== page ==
Wednesday, November 4, 2009

Disney's Up! On DVD and Blu-ray November 10th

I just saw Disney's Up! for the first time, and it tickled me pink.

When I first heard about the concept (a little old man flying his house away with balloons), I wasn't sure what to think. I didn't see how it could work in a cartoon.

But Up! had such high ratings in the theater that I just had to see it on Blu-ray.

And it's fantastic!

There's so much more to the story than I knew: a truly sweet love story in a series of vignettes, fun and colorful characters, humor and adventure. Ed Asner is perfect as the voice of Carl, the loveable curmudgeon who resolves to take on one last adventure. And early on in the movie, when that old Victorian home erupted in an incendescent bubble of beautifully animated, brightly-hued balloons, it really did light up the screen.

Retro touches, like the posters sprinkled throughout this post and created especially for the film, add to the appeal of a bygone era of adventure and discovery.

And so many EXTRAS come along with the Blu-ray edition of Up! You get not one, not two or even three but FOUR discs, with commentary from the movie creators (including the pencil sketch that started the whole concept rolling), a digital disc for playing on your computer, and exclusive clips on the making of the movie, the actors lending their voices to the characters, and bonus shorts, like "Dug's Special Mission":

• Commentary by director Pete Docter and co-director Bob Peterson.
Dug’s Special Mission – An all new original short film that follows the
misadventures of Dug as he attempts to complete his “special mission.” The
short is directed by Up Story Supervisor, Ronnie Del Carmen.
The Many Endings of Muntz – Many ideas were hatched about how to dispose
of the film’s arch villain, Muntz, and now viewers can see the many alternate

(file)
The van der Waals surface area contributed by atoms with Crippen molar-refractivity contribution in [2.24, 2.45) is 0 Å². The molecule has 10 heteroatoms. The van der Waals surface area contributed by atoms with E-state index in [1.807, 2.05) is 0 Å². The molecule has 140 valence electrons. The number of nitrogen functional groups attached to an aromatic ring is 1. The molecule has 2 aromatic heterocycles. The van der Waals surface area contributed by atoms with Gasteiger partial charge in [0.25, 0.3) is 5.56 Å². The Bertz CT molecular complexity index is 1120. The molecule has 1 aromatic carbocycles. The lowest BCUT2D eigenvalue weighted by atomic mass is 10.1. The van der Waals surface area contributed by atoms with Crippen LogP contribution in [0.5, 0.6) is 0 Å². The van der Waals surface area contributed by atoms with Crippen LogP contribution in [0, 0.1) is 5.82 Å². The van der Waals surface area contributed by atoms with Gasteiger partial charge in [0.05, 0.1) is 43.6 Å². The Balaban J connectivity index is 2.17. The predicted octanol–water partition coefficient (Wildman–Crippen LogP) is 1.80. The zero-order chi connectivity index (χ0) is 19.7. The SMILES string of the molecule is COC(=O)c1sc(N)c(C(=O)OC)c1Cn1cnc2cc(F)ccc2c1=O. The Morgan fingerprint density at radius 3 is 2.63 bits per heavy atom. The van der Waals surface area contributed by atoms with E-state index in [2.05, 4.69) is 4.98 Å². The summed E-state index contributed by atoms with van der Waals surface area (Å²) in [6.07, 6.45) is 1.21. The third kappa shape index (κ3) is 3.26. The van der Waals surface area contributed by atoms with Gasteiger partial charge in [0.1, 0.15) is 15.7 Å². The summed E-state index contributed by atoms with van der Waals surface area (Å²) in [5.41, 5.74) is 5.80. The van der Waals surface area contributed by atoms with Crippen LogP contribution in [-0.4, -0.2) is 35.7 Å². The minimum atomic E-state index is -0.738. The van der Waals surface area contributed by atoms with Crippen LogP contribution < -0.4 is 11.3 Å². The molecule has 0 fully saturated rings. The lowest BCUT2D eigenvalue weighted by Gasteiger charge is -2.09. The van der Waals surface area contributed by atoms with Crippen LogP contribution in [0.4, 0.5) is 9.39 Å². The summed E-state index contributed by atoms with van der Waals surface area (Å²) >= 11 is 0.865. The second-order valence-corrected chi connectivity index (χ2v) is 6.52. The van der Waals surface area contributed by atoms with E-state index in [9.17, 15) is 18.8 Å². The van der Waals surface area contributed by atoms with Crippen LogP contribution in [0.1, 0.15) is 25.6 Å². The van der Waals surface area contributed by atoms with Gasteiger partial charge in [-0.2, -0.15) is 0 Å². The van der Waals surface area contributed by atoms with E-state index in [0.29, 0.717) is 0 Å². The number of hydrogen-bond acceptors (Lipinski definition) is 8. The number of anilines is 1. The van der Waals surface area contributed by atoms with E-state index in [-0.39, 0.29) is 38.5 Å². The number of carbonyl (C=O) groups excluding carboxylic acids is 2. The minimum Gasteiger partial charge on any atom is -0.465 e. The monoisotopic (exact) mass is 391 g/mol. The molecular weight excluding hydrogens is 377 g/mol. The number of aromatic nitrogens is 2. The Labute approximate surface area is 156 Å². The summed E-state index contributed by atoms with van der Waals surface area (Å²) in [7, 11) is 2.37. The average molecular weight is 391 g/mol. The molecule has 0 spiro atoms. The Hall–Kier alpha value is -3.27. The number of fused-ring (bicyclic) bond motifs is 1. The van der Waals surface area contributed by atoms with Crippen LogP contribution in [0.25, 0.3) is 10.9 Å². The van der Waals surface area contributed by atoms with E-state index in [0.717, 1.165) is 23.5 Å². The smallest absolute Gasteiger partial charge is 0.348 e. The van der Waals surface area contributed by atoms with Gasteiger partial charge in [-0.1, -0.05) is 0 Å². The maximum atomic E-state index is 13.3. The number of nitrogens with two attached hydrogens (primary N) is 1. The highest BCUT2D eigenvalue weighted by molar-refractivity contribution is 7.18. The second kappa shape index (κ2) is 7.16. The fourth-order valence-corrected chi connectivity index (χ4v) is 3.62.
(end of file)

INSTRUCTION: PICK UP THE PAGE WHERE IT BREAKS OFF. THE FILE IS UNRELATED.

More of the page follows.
endings proposed during story development.
Partly Cloudy –The hilarious short film that preceded screenings of Up.
Everyone knows that the stork delivers babies, but where do the storks get the
babies? The answer lies up in the stratosphere where the cloud Gus is a master
at creating “dangerous” babies, which prove to be more than a handful for his
loval delivery stork Peck. Directed by Pixar story artist, animator and voice actor
Peter Sohn.
Adventure is Out There – This action-packed documentary tells the story of the
filmmakers’ own trek to the tepuis mountains of South America to research the
design and story of the film.

And, only on Blu-ray Hi-Def, hours of features,
and behind-the scenes bonus features,

Cine-Explore – A visual montage of concept art, clips and documentary
coverage that illustrates the directors’ commentary.
Geriatric Hero – A character study of Carl, from research to realization including
art and design, rigging, animation and story. It focuses on the issues of aging,
Canine Companions – For anyone who ever wondered where CG puppies
come from, an introduction to the design, behavior and language of dogs.
Russell: Wilderness Explorer – A character study of Russell from inspiration
and design to finding the character arc and authentic voice for this wilderness
Our Giant Flightless Friend, Kevin – Find out how avian research and
development at Pixar helped bring a mythical, 13-foot tall iridescent bird to life.
Homemakers of Pixar – Carl and Ellie’s house is an important “character” in the
film. Fans follow the development of the house from story to art to its ultimate
realization in the computer.
Balloons and Flight – Carl’s house and Muntz's dirigible presented the